Continuous Monitoring (CM) is being replaced with Continuous Diagnostics and Mitigation (CDM). The key change is going from monitoring to mitigation and therein lies the problem. To comply with CDM, you have to “mitigate” within 72 hours. I argue that it just cannot be done today.
If you are not familiar with CDM, let me try to bring you up to speed on some of the key concepts.
The CDM system is the collection of capabilities and tools that:
-Monitors the security controls in information systems and environments of operation on an ongoing basis to determine control effectiveness, changes to the system/environment and compliance to legislation, executive orders, directives, policies, regulations, and standards.
-Provides timely (72 hours or less) and prioritized (“fix worst first”) information on security flaws that could lead to adverse impacts to mission/business functions.
-Supplies data on agency security-related performance for use by oversight entities to help identify the level of risk reduction which is both possible and beneficial for agencies.
-Reduces the effort required for agencies to report the required security-related information.
CDM is Broken Down into 4 Phases
Phase 1: “What is on the network?”
Managing “What is on the network?” requires the management and control of devices (HWAM), software (SWAM), security configuration settings (CSM) and software vulnerabilities (VUL).
Phase 2: “Who is on the network?”
Managing “Who is on the network?” requires the overseeing and control of account/access/managed privileges (PRIV), trust determination for people granted access (TRUST), credentials and authentication (CRED), and security-related behavioral training (BEHAVE). These four functions have significant interdependence and are thus managed together as part of Phase 2.
Phase 3: “What is happening on the network?”
Managing “What is happening on the network?” builds on the CDM capabilities provided by “What is on the network?” and “Who is on the network?” These CDM capabilities include network and perimeter components, host, and device components, data at rest and in transit, and user behavior and activities. These capabilities move beyond asset management to more extensive and dynamic monitoring of security controls.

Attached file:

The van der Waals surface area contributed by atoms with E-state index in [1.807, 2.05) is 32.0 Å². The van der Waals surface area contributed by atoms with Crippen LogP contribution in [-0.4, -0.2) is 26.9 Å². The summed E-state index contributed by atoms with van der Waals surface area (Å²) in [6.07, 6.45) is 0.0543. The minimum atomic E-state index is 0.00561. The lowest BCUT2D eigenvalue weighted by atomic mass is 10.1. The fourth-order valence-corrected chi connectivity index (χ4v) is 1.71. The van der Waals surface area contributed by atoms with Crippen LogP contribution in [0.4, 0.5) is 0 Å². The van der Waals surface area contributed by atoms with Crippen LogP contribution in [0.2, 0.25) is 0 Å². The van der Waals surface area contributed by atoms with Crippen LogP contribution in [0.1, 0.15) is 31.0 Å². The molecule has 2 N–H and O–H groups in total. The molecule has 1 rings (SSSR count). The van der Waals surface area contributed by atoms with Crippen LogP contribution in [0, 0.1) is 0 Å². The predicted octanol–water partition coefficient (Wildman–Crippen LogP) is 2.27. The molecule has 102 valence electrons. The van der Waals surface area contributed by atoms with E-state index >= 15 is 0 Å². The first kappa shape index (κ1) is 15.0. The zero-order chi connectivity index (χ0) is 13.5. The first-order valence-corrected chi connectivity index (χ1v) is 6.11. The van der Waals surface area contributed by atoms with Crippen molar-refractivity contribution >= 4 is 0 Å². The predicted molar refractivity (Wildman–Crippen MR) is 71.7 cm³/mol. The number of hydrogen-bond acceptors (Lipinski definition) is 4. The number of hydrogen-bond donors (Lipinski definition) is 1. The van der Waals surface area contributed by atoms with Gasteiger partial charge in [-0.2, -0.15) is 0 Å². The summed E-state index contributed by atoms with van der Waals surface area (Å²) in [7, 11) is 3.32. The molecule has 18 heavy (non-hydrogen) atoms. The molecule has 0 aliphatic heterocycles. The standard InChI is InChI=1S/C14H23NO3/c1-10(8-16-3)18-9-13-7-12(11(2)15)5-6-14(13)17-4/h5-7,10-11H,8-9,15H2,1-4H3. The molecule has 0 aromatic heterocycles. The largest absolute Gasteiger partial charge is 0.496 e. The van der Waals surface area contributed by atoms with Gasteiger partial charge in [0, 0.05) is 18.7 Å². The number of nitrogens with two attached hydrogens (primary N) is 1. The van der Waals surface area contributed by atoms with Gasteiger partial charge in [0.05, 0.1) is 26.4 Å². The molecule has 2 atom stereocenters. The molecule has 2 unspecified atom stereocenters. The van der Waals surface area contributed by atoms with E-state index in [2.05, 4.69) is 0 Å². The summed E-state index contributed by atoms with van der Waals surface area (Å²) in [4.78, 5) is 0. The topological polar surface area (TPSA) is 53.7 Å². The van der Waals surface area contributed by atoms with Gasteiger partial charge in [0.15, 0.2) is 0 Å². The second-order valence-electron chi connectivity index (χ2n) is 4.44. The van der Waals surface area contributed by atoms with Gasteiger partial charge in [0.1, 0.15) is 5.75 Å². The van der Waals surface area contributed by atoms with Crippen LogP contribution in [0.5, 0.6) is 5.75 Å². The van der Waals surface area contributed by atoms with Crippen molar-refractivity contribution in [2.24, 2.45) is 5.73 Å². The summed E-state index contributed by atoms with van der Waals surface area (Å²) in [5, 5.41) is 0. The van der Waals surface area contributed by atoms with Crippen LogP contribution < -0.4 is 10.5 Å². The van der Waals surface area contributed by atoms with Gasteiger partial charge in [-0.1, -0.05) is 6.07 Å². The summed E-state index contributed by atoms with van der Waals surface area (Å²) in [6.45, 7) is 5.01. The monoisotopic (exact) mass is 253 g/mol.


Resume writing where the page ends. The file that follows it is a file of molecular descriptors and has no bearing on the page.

This includes preparing for and responding to behavior incidents, ensuring that software/system quality is integrated into the network/infrastructure, detecting internal actions and behaviors to determine who is doing what, and finally, mitigating security incidents to prevent propagation throughout the network/infrastructure.
Phase 4: “How is data protected?”
CDM Phase 4 capabilities support the overall CDM Program goal to identify cybersecurity risks on an ongoing basis, prioritize these risks based upon potential impacts and enable cybersecurity personnel to mitigate the most significant problems first.
The Problem is Policy Enforcement, Not CDM Technology
We can do all of the technical implementation of HWAM, SWAM, VUL and CSM now. The problem has always been and continues to be mitigating what is found. Systems are identified as critical and not tolerable of any downtime to mitigate vulnerabilities. Patching windows are at the mercy of System Owners who are understandably concerned with service delivery.
The problem is that systems were not designed with CDM in mind. In fact, security has always been the last consideration. Nobody evaluated availability in terms of availability to mitigate. It is not necessarily a problem caused by the security team but they are often the ones “out of compliance.”
How Can We Fix CDM?
We need to change our policies and enforce the ones we have. If we have a 72-hour mitigation window that cannot be met then we need to hold application owners responsible for providing one.
-We need to include a patching window every 72 hours in our availability standards. Application designers and architects must design systems to that standard.
-The more critical a system is, the more available it needs to be for patching.
-If a system cannot be patched during the current patching cycle, we need to perform a root cause analysis to fix it.
-As a last resort, if we cannot mitigate a system within the required timeframe, we need to carefully evaluate the risks and develop compensating controls. In addition, we need to have a business continuity plan that includes exploitation of at risk systems as well as emergency procedures when mitigation is absolutely necessary.
CDM, as a program, is not at fault, but in order to meet mitigation objectives we need to start looking at patch availability now. We need to change the way we think about “availability” to include, instead of exclude, security needs. If a system is critical then we need to make sure mechanisms are in place to keep it secure and available. These are the things we should have been doing all along. It may be a lot harder to implement now but it’s our own fault.
Matthew Scott Eagles is part of the GovLoop Featured Contributor program, where we feature articles by government voices from all across the country (and world!). To see more Featured Contributor posts, click here.